Tag Archives: General

Bisphosphonate-related Osteonecrosis of the Jaw

Bisphosphonate-related osteonecrosis of the jaw (BRONJ) is associated with the use of bisphosphonates to treat severe osteoporosis, and metabolic and oncologic bone conditions, including hypercalcemia associated with malignancy. These agents inhibit osteoclasts, reducing bone resorption and osteolysis, and also possess antiangiogenic properties, reducing blood flow and necrosis. Patients with BRONJ present with pain and exposed, nonvital bone involving the maxillofacial structures. The incidence of BRONJ increases with the duration of treatment, especially with the intravenous route and concomitant steroid therapy. The osteonecrosis usually is participated by dental extraction. When spontaneous, it commonly occurs along the mylohyoid ridge. BRONJ can mimic osteomyelitis and osteoradionecrosis. A history of dental caries and the presence of periosteal elevation can help direct one towards the diagnosis of osteomyelitis. Osteoradionecrosis can be excluded if the patient has not received oropharyngeal radiation therapy. Jaw neoplasm, primary or metastatic, can potentially also mimic BRONJ. Treatment of BRONJ consists of cessation of bisphosphonate drug therapy, antibiotics for secondary infection, and surgical debridement of necrotic sequestra.

Ryan Schwope BROJN1
Figure 1: Axial CT of the facial bones. There is a mixed sclerotic and lytic lesion within the mandible (Figure 1, arrows) with foci of cortical interruption (Figure 2, arrowheads).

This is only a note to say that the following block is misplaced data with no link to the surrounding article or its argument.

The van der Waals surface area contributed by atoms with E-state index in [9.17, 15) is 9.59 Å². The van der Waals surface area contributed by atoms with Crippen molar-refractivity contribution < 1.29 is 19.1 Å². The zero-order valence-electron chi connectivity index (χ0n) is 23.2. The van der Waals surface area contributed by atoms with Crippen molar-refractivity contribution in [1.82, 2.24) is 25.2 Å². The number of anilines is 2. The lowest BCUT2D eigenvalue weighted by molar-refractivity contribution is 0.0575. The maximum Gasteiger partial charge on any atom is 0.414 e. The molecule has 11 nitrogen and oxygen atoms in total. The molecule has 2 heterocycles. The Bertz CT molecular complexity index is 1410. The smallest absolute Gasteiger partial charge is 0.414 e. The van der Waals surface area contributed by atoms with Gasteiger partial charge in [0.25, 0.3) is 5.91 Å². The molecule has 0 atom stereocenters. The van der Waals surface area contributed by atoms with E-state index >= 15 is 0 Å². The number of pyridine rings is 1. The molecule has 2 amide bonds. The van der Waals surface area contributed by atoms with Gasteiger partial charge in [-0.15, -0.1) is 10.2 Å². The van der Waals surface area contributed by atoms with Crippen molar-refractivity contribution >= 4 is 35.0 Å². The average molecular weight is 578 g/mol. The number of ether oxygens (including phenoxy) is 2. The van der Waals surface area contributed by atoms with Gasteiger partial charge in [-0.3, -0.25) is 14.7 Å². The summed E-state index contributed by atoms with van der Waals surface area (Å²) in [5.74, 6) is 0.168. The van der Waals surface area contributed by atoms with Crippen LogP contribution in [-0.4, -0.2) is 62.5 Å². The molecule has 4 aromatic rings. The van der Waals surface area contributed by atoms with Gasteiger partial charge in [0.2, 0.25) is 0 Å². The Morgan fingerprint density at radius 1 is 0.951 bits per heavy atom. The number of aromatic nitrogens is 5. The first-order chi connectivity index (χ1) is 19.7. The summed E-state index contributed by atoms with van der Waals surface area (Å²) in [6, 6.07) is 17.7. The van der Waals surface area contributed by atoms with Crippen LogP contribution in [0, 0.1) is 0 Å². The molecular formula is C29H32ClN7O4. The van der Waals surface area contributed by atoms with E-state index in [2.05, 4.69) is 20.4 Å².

Ryan Schwope BROJN 2
Figure 2: Sagital CT of the facial bones. There is a mixed sclerotic and lytic lesion within the mandible (Figure 1, arrows) with foci of cortical interruption (Figure 2, arrowheads).

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Lipoleiomyoma

Ryan Schwope
CT shows a predominantly fat
attenuation, intramural uterine mass. There is rim of surrounding
calcification as well as a few foci of internal soft tissue density at the
superior aspect of the mass 

Ryan Schwope
   MR imaging showed the majority of the uterine mass as hyperintense on T1 weighted imaging (isointense to subcutaneous
fat)

Ryan Schwope
T2 weighted image with fat saturation MRI shows the uterine mass markedly hypointense (isointense to subcutaneous fat)

Ryan Schwope
Post contrast T1 weighted MRI image with fat saturation show mld enhancement of the soft tissue component  along the superior margin of the mass; the majority of the mass is markedly hypointense (isointense to subcutaneous fat)

Uterine
lipoleiomyomas are rare, benign tumors with a variable reported incidence
ranging from 0.03% to 0.2%. The exact etiology of these lesions is
unclear.  It is postulated lipoleiomyomas
either arise from fatty metaplasia of the smooth muscle cells of leiomyomas, or
from misplaced embryonic fat cells in the uterus. CT is highly specific for
the diagnosis when an intrauterine mass is seen containing both macroscopic fat
and soft tissue density. MR can also be confirmatory as the mass will have high
T1 weighted signal which can be confirmed as fat by using a fat suppression. The role of imaging is also to differentiate lipoleiomyoma from an ovarian
teratoma, a much more common entity presenting as a fat-containing pelvic mass.
Lipoleiomyomas require no treatment or follow-up whereas teratomas are
frequently resected. 

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